There is no Wild and Scenic River on this side of the Bitterroots, but Northern Rockies Rising Tide has resurfaced to loosely organize Montana’s resistance to the Omega Morgan megaload that entered the state last week.
“We’re doing it largely to show solidarity with the Nez Perce nation and what they’re standing up for,” organizer Steven Schorzman said Monday.
The Montana chapter of a national activist group last made its presence known on the megaload front in March 2011 when protesters temporarily blocked a massive Conoco Phillips load bound for Billings as it rolled up Reserve Street from Idaho.
Schorzman and others put out word over the weekend urging others to join a gathering Monday night at 10:30 p.m. in front of C.S. Porter Middle School on Reserve, when they expected the current Omega Morgan shipment to pass through Missoula.
They hurriedly amended the plan Sunday when they got information that the truck bound for the Hangingstone thermal oilsands project in northern Alberta was moving from its weekend stop near the top of Lolo Pass that night.
Some 30 to 40 people congregated in the Rosauer’s parking lot until two scouts who’d traveled up U.S. Highway 12 learned the megaload wasn’t moving.
“I’m currently trying to find out the travel plan for it tonight, whether or not it’s going,” Schorzman said Monday afternoon.
The 644,000-pound load – 244 feet long and 21 feet wide – was met by fierce resistance in Idaho last week. Nez Perce tribal officials, members and others staged blockades on each of the four nights it moved across the reservation and up the Clearwater and Lochsa rivers on Highway 12. More than 30 people were arrested during the orchestrated demonstrations, including most of the Nez Perce tribal council when the load approached the reservation boundary east of Lewiston.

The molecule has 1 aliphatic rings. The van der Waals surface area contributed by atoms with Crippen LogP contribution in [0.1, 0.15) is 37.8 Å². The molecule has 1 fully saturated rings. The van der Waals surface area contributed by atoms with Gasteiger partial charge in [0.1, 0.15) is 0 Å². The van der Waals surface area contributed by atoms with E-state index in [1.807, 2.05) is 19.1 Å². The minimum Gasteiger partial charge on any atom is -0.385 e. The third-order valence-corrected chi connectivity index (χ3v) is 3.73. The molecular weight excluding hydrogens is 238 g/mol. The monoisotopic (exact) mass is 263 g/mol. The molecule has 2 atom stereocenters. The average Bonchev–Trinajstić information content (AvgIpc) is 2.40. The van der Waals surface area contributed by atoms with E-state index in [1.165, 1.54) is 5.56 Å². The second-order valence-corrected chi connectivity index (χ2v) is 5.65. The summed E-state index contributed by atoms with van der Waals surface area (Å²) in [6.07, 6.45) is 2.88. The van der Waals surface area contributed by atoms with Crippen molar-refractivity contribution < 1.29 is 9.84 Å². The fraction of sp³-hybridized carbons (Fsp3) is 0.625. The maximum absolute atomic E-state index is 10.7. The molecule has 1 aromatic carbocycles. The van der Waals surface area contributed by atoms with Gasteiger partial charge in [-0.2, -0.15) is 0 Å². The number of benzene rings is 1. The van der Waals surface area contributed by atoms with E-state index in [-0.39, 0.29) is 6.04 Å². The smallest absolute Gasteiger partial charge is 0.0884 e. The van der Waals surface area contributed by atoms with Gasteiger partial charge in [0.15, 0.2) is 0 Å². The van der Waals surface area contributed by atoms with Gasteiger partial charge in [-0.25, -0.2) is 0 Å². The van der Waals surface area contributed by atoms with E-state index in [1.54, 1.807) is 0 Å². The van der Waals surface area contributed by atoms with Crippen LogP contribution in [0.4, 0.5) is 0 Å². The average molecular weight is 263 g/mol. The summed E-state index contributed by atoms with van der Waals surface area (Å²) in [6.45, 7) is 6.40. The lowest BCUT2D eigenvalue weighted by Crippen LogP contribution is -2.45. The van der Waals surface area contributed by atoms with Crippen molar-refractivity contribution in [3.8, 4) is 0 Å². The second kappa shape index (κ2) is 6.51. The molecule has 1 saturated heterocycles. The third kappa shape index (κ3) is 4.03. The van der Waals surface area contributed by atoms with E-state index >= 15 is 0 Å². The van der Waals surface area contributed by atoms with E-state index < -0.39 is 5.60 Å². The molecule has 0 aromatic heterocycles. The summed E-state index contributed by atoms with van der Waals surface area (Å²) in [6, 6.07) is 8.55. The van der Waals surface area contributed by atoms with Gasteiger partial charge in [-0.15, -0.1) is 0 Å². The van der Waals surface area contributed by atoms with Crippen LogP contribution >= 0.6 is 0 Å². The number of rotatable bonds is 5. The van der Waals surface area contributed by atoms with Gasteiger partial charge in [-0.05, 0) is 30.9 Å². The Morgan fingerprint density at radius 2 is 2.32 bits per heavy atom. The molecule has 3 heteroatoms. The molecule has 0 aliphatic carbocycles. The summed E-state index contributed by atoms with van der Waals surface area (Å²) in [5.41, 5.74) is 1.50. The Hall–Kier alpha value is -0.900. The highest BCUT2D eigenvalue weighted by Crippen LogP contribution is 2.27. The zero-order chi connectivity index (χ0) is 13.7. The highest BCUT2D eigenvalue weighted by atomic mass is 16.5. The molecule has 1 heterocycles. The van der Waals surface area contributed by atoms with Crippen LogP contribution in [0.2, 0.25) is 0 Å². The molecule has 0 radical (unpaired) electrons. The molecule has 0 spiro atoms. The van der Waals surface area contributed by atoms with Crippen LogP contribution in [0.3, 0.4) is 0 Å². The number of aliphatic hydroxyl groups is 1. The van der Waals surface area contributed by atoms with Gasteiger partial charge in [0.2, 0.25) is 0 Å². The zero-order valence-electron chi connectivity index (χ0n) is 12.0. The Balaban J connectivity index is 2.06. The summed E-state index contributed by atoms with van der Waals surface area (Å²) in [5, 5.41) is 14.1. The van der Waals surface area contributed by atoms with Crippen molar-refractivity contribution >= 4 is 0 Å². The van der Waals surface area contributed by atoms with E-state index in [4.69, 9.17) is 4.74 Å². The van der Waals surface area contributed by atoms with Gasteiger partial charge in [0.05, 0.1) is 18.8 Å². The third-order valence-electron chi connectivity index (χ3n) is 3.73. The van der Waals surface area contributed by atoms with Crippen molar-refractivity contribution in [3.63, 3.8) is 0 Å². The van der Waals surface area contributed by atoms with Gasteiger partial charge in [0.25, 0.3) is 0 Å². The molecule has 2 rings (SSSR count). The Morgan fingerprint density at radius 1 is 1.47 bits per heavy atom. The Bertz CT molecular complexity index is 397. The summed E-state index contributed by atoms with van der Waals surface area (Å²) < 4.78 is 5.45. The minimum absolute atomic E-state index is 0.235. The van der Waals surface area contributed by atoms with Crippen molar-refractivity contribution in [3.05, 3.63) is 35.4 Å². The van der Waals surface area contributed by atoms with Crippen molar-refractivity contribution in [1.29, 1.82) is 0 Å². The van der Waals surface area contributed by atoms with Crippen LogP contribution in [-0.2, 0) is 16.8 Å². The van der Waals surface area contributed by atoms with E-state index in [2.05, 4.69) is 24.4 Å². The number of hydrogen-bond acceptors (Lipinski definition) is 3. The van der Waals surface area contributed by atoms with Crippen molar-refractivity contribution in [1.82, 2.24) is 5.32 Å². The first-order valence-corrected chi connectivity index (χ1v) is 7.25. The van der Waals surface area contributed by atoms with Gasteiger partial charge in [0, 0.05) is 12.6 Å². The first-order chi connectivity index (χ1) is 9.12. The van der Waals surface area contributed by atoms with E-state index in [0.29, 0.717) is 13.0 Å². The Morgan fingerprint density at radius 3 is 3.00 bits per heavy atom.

On Thursday the tribe and Idaho Rivers United sought a court-ordered roadblock of subsequent loads Omega Morgan is planning.
Schorzman said any action by Rising Tide and others in Missoula will be “kind of spontaneous.”
“Nothing specific is planned,” he said. “There were ideas and stuff discussed last night, which I imagine will be options today, but it’s not going to be anything confrontational.”
Rising Tide doesn’t have an active campaign going against the Omega Morgan shipments, and “we’re not necessarily looking for a full-time campaign,” Schorzman said.
He added the group wants to bring “energy and awareness to the general upswing of climate activism across the nation. We’re not targeting this specific company. We’re just getting people fired up about all this stuff.”
Sunday night’s gathering of protesters on Reserve Street was made up of a handful of Rising Tide members who’ve been meeting in Missoula for the past few months on other issues. Most were members of the Confederated Salish and Kootenai and Blackfeet tribes, as well as some who’ve relocated from Canada, according to Schorzman.
Facebook pages for Idle No More Montana and Northern Rockies Rising Tide are posting updates on the planned actions, and activist groups in Idaho are keeping encouraging tabs on their websites as well. Another group, All Against the Haul, which formed to protest the transport of more than 200 modules of oil/tar sands equipment by Imperial Oil/Exxon Mobil along the same Montana two-lane highways, reactivated last week.
Tribal officials in western Montana are monitoring the megaloads as well.
“The council is aware of the issue and options are under consideration but at this time there is nothing planned,” CSKT chairman Joe Durglo said Monday.
Omega Morgan’s route for a similar load in October led through Missoula after dark to an overnight stop at the Town Pump Truck Plaza in West Riverside. It continued up the Blackfoot River Valley the following night.
Montana Department of Transportation regulations prohibit the brightly lit megaload and its entrourage of pilot and guide vehicles from delaying traffic more than 10 minutes.